July 19th, 2024

Captain Michael Bradley opens up on eve of last game for Toronto FC after 10 seasons

By Neil Davidson, The Canadian Press on October 20, 2023.

Toronto FC midfielder Michael Bradley (4) celebrates his goal against Charlotte FC during first half MLS soccer action in Toronto, on Saturday, April 1, 2023. THE CANADIAN PRESS/Andrew Lahodynskyj

TORONTO – Captain Michael Bradley, on the eve of his last game with Toronto FC, opened up Friday about his love for the city and the club, the debt to his family and his excitement at transitioning to the coaching ranks down the line.

Injured for much of a dismal MLS campaign that saw his father Bob Bradley fired in late June as head coach and sporting director, the 36-year-old midfielder spent much of the season under the radar.

He rarely spoke to the media. But on Friday, a thoughtful Bradley reflected on 10 seasons in Toronto that he said had “without a shadow of a doubt” exceeded expectations.

“I remember when I first got here, people looking at me like I was crazy. Asking if I was crazy,” he said recalling January 2014 when he joined a franchise that had gone 6-17-11 the season before and never made the playoffs. “And obviously you had others who just thought that I was packing it in early and taking a big paycheque.

“I said to people at the time that wasn’t true. I said to people at the time that I was hell-bent on trying to come here and do everything I could to take what I thought could be such a special club and help turn it into something.”

Bradley helped drag a franchise that had been the league’s doormat since coming on board in 2007 into first respectability and then success.

With Bradley leading the way, Toronto won one MLS Cup (2017), three Eastern Conference championships (2016, 2017, 2019), one Supporters’ Shield (2017) and four Canadian Championships (2016, 2017, 2018, 2020). TFC also made it to two other MLS Cup finals (2016 and ’19), losing to Seattle both times, and the 2018 CONCACAF Champions League final, beaten by Mexico’s Chivas.

“We had things going at a really high level for a good few years there,” Bradley said.

But, pointing to the penalty shootout losses in the 2016 MLS Cup and 2108 CONCACAF Champions League, he acknowledged the franchise was “probably a few trophies short for how good we were.”

Usually the first at the training ground, Bradley set the tone with his professionalism and high standards.

He admitted retirement “wasn’t even on my radar” at the start of the season. He knew time was running out on his career but felt good, was motivated and believed the team was “on a good track.”

The season proved to be a test, however. He missed 19 games in all competitions due to a hamstring injury that required surgery, with his father axed during his absence.

“Little by little, it started to feel like now there was going to be a real chance that this was the right time (to retire),” he said.

“I’d say that for the last few months I was 99.9 percent sure that I was going to retire at the end of the year,” he added. “But obviously when you get to the end, it’s a little bit like time to put you money where your mouth is. And with something like this, that’s way easier said than done.

“And on top of that then that coincided with John (Herdman) coming (as coach).”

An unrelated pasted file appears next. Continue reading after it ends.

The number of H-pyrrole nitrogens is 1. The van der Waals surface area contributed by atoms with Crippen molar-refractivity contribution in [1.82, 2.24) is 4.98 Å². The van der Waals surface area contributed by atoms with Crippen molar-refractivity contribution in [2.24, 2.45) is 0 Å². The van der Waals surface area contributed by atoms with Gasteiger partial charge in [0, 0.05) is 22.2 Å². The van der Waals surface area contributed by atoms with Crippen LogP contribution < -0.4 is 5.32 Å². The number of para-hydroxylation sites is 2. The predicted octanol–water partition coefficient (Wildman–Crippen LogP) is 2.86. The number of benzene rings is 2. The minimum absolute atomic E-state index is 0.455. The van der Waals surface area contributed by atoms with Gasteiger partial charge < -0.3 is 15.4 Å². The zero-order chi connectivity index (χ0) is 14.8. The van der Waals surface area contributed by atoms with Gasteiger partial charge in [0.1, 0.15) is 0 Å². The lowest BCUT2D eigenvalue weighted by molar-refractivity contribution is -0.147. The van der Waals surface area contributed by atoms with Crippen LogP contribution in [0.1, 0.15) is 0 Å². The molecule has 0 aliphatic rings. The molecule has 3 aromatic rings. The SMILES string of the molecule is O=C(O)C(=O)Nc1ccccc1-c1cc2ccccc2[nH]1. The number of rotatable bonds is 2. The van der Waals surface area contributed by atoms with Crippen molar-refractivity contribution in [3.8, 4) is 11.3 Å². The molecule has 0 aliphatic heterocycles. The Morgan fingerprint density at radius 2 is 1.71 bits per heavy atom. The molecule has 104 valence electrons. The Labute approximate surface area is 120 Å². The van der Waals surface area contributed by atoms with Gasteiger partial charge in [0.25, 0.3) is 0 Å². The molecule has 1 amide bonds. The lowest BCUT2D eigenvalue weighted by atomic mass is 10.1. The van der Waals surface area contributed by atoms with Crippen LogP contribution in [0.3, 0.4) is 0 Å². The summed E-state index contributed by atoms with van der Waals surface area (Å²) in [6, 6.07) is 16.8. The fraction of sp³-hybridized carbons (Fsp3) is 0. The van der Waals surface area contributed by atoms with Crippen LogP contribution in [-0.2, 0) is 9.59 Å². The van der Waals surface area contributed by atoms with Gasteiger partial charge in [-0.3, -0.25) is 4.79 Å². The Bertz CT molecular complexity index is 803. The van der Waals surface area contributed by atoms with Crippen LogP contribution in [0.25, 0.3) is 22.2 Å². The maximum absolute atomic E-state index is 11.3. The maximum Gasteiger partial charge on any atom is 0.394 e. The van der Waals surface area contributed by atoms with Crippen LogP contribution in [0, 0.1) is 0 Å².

Bradley was complimentary towards Herdman, saying the former Canada coach has been “extremely respectful with me. Honest, open, candid. And not just him, his staff.”

But he said he stuck to his decision as Toronto”s nosedive continued.

“To end after a season like this, maybe in a perfect world that’s not the way it would go,” he said. “But then you start thinking about the other side. I’m really excited for the next chapter of my life and my career. I know what I want to do “¦ I’m motivated as can be to try to coach and to try to become the best possible coach that I can be, to coach at the highest level I can.”

Bradley, who completed his UEFA B coaching licence during his injury layoff, said he had nothing firm yet in terms of coaching and was prepared to start at the bottom and work is way up.

“I’m up for anything,” he said.

Another factor in his decision was his belief that he and his family – he is married with two kids – needed “new experiences” to challenge themselves.

Bradley offered little when asked about his father’s firing.

“It’s been a really difficult and big challenge in so many different ways around here this year. That’s what I’ll say,” he said.

But he managed to speak volumes without naming names when asked about the reported unrest in the Toronto locker-room this season.

“We were trying to take a club with really big expectations, take a group of players with a lot of different backgrounds and a lot of different experiences and a lot of different levels of motivation, ambition. And we were trying to make a team,” he said.

“That’s what it always is. Sometimes it works. Sometimes it works really well “¦ In other moments, you don’t have the right group. You don’t have the right people. You’re trying and you’re trying and you’re trying but it’s not easy.”

“You have to get your people right,” he added. “The quality of the people at every level inside a club is the most important thing.”

Bradley, choking back emotion, paid tribute to his “amazing family,” thanking his wife Amanda for being by his side during the various stops of his playing career. And he recalled the sacrifices his mother made to drive a young Bradley to practice all around Chicago.

“I have an incredible family now and I grew up in an incredible family,” he said.

Toronto (4-19-10) closes out the season Saturday at home to Orlando City (17-7-9).

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This report by The Canadian Press was first published Oct. 20, 2023

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